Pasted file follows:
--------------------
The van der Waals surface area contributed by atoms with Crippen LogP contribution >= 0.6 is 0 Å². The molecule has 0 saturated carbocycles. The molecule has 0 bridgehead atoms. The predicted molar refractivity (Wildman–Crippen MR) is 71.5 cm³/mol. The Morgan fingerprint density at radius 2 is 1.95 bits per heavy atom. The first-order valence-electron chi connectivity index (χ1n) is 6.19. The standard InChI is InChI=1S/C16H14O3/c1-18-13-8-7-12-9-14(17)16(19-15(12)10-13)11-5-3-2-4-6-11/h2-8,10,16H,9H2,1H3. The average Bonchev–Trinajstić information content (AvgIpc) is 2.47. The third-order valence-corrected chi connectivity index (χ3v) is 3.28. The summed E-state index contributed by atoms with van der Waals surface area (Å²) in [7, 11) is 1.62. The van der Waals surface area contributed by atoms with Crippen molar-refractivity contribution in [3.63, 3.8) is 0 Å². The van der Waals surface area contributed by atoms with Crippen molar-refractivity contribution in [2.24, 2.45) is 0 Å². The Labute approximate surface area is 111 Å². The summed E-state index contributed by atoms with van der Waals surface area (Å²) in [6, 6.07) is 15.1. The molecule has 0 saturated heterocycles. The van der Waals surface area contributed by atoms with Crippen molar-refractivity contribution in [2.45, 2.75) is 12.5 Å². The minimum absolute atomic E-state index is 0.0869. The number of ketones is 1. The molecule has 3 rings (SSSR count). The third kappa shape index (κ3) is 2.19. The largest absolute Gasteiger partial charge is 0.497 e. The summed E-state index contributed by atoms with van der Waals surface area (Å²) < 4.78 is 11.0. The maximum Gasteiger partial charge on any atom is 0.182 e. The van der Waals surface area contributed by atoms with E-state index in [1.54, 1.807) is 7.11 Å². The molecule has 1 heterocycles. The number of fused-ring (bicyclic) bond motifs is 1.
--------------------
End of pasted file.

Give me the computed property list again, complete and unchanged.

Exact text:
The van der Waals surface area contributed by atoms with Crippen LogP contribution >= 0.6 is 0 Å². The molecule has 0 saturated carbocycles. The molecule has 0 bridgehead atoms. The predicted molar refractivity (Wildman–Crippen MR) is 71.5 cm³/mol. The Morgan fingerprint density at radius 2 is 1.95 bits per heavy atom. The first-order valence-electron chi connectivity index (χ1n) is 6.19. The standard InChI is InChI=1S/C16H14O3/c1-18-13-8-7-12-9-14(17)16(19-15(12)10-13)11-5-3-2-4-6-11/h2-8,10,16H,9H2,1H3. The average Bonchev–Trinajstić information content (AvgIpc) is 2.47. The third-order valence-corrected chi connectivity index (χ3v) is 3.28. The summed E-state index contributed by atoms with van der Waals surface area (Å²) in [7, 11) is 1.62. The van der Waals surface area contributed by atoms with Crippen molar-refractivity contribution in [3.63, 3.8) is 0 Å². The van der Waals surface area contributed by atoms with Crippen molar-refractivity contribution in [2.24, 2.45) is 0 Å². The Labute approximate surface area is 111 Å². The summed E-state index contributed by atoms with van der Waals surface area (Å²) in [6, 6.07) is 15.1. The molecule has 0 saturated heterocycles. The van der Waals surface area contributed by atoms with Crippen molar-refractivity contribution in [2.45, 2.75) is 12.5 Å². The minimum absolute atomic E-state index is 0.0869. The number of ketones is 1. The molecule has 3 rings (SSSR count). The third kappa shape index (κ3) is 2.19. The largest absolute Gasteiger partial charge is 0.497 e. The summed E-state index contributed by atoms with van der Waals surface area (Å²) < 4.78 is 11.0. The maximum Gasteiger partial charge on any atom is 0.182 e. The van der Waals surface area contributed by atoms with E-state index in [1.54, 1.807) is 7.11 Å². The molecule has 1 heterocycles. The number of fused-ring (bicyclic) bond motifs is 1.